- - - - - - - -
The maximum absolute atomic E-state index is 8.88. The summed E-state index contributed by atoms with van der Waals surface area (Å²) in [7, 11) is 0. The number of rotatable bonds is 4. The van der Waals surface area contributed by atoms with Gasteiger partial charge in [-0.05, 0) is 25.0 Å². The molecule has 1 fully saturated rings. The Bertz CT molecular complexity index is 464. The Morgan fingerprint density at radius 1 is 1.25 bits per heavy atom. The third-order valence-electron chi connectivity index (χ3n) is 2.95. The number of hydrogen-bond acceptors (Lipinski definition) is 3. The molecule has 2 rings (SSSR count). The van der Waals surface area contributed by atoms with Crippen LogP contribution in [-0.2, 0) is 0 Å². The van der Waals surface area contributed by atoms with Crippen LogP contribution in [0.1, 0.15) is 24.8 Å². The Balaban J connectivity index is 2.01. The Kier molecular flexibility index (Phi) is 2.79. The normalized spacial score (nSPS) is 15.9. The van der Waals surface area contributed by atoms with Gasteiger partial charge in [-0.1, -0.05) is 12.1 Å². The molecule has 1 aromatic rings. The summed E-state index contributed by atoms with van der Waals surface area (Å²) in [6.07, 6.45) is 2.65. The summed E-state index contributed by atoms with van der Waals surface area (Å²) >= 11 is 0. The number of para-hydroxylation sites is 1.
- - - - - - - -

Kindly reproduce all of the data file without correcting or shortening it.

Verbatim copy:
The maximum absolute atomic E-state index is 8.88. The summed E-state index contributed by atoms with van der Waals surface area (Å²) in [7, 11) is 0. The number of rotatable bonds is 4. The van der Waals surface area contributed by atoms with Gasteiger partial charge in [-0.05, 0) is 25.0 Å². The molecule has 1 fully saturated rings. The Bertz CT molecular complexity index is 464. The Morgan fingerprint density at radius 1 is 1.25 bits per heavy atom. The third-order valence-electron chi connectivity index (χ3n) is 2.95. The number of hydrogen-bond acceptors (Lipinski definition) is 3. The molecule has 2 rings (SSSR count). The van der Waals surface area contributed by atoms with Crippen LogP contribution in [-0.2, 0) is 0 Å². The van der Waals surface area contributed by atoms with Crippen LogP contribution in [0.1, 0.15) is 24.8 Å². The Balaban J connectivity index is 2.01. The Kier molecular flexibility index (Phi) is 2.79. The normalized spacial score (nSPS) is 15.9. The van der Waals surface area contributed by atoms with Gasteiger partial charge in [-0.1, -0.05) is 12.1 Å². The molecule has 1 aromatic rings. The summed E-state index contributed by atoms with van der Waals surface area (Å²) in [6.07, 6.45) is 2.65. The summed E-state index contributed by atoms with van der Waals surface area (Å²) >= 11 is 0. The number of para-hydroxylation sites is 1.